Autism: More than a bad name

Cassidy McKnight , Staff Writer

Several reputable scientific studies have disproven the idea that vaccinating your child would cause them to develop autism. It was a “scare” for many parents when fake studies were posted all over social media, and as a person who lives with a young autistic child, not only could I think, “Well, that’s not even true,” but I was also baffled by the way people were in complete fear that their child may end up like the one I go home to every day. Why does the idea that people with disorders are inferior still persist in our society after hundreds of years? Sure, we’re not discriminating against them for voting purposes or jobs, but living in fear that your child may develop autism from a vaccination that will prevent life-threatening diseases for them and other children, is a subconscious way of saying that children with autism are inferior or undesirable.

As a person who has a young autistic child living in my household, I am unable to understand the fear that some people have of bringing an autistic child into this world. I love my “Nugget,” which is his nickname, more than life itself and he has taught me so many things about this world-things I would have never understood without him. I understand that he has developmental issues and struggles with learning, and that may be a big part of this “unjust” fear, but there are programs in place to help them develop the same as neurotypical children.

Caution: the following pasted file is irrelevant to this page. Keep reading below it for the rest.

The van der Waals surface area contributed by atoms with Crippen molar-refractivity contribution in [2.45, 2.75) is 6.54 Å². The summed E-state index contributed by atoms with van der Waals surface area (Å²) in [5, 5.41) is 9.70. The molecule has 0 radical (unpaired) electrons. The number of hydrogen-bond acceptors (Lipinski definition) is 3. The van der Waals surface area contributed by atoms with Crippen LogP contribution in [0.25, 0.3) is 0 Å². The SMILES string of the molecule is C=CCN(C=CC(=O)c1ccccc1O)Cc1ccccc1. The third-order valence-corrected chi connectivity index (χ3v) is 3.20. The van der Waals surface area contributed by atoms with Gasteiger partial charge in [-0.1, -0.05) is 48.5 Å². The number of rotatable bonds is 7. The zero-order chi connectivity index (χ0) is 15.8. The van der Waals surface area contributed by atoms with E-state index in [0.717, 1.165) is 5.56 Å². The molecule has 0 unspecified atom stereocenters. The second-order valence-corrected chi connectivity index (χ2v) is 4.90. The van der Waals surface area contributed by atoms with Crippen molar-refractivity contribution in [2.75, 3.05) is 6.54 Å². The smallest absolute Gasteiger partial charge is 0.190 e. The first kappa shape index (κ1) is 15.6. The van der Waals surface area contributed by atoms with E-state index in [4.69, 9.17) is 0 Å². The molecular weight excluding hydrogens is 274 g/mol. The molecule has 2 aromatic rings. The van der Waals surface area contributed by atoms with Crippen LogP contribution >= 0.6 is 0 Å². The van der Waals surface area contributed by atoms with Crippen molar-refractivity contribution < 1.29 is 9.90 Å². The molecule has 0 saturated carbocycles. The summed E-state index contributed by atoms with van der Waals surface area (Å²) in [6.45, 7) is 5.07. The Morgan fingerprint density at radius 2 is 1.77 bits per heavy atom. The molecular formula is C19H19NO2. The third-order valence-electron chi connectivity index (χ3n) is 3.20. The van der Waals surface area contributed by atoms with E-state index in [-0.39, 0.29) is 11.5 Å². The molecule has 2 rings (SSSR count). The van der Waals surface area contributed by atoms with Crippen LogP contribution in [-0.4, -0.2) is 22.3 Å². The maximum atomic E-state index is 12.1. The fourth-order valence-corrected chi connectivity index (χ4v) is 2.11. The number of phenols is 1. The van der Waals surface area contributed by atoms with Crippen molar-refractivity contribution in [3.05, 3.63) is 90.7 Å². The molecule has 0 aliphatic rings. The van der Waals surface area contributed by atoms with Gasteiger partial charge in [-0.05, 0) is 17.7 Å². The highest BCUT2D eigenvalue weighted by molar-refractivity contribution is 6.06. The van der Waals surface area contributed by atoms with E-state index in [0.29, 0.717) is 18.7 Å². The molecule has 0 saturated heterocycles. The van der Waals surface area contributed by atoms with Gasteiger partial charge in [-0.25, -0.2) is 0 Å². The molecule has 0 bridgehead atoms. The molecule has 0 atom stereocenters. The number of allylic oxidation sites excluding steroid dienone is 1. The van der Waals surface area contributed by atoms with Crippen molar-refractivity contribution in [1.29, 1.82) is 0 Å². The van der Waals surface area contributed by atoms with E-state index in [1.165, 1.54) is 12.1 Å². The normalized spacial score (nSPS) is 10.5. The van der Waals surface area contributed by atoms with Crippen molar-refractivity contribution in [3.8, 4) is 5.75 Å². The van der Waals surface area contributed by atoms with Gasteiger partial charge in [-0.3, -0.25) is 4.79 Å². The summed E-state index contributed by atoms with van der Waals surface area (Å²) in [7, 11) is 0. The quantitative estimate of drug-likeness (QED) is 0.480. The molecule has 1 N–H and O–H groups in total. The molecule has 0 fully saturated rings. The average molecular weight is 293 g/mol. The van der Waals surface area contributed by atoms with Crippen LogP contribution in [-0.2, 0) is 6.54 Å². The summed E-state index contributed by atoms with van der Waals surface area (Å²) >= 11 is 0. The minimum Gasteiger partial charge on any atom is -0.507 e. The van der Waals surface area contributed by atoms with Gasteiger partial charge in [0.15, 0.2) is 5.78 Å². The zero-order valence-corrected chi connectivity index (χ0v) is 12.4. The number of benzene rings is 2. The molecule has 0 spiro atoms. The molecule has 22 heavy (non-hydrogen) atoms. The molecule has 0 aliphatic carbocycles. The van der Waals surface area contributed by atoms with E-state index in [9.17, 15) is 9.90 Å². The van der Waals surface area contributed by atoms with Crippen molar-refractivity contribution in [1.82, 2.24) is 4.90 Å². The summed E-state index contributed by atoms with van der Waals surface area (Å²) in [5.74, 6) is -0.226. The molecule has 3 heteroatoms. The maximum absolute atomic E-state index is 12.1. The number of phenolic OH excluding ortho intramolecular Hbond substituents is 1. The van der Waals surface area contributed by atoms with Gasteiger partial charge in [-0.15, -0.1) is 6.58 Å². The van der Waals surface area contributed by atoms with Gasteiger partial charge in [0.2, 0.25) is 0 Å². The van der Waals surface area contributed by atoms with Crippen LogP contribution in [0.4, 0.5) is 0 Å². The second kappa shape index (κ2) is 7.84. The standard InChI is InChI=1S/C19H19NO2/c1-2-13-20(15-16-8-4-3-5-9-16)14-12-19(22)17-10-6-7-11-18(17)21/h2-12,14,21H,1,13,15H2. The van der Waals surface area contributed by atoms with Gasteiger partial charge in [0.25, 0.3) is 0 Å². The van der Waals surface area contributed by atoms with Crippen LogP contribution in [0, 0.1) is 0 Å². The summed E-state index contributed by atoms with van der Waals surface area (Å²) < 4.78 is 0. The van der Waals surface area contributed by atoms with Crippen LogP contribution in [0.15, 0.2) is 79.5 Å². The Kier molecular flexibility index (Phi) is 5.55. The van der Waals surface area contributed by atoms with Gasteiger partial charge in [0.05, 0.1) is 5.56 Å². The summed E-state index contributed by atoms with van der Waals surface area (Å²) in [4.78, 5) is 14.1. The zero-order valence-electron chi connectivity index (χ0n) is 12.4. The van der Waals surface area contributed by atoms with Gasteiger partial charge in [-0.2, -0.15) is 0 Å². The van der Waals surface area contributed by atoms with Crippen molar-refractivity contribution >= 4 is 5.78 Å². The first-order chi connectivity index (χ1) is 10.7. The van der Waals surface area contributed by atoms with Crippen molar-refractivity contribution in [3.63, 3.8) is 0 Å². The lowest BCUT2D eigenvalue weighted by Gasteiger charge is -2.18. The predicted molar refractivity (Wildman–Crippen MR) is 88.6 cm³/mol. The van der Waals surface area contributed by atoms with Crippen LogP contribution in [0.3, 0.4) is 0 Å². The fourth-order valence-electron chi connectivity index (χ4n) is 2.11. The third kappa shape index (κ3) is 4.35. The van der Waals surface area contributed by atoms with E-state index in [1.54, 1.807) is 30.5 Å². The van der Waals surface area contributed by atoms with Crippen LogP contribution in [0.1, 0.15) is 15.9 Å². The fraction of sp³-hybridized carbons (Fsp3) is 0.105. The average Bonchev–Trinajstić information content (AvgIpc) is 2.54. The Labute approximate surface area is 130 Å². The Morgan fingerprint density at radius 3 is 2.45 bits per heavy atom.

These programs will help autistic children learn to adapt to and overcome their differences compared to other children in their schools or in public.  Yes, they will struggle, but neurotypical children struggle too and it is your job as the parent to help your child, with or without a disability, get through these struggles.

Another thing to think about when debating about vaccinating your child, even though science has disproven that vaccines cause autism, is autism is not a chronic illness. It is not a disease. It is not something that will affect your child’s health. It doesn’t involve any pain. It’s not fatal. It’s just a difference in your child that others may or may not be able to see. It’s simply having a unique child with gifts that will continue to amaze you every day. It’s having a child who gets excited about things that neurotypical children tend to simply be happy about. It’s having a child who loves and hates really hard. It’s having a child you may have to explain feelings to, in ways you normally wouldn’t have to. It’s having to teach the people around you that your child is unique, different and special, but they are not inferior.

People will judge, even with simple glances in the grocery store. People will talk, behind your back or “nicely” insulting you to your face. It’s hard, don’t get me wrong; it’s very hard. But parenting is hard in general and I wouldn’t take back helping my mom raise my Nugget for anything. He’s the reason I chose my major. He’s my inspiration to change and reform special education programs. He’s my tour guide on all things autism: things I didn’t know before him. If you take nothing else from this article, take this: vaccines do not cause autism, but would it really have been so bad if they might’ve?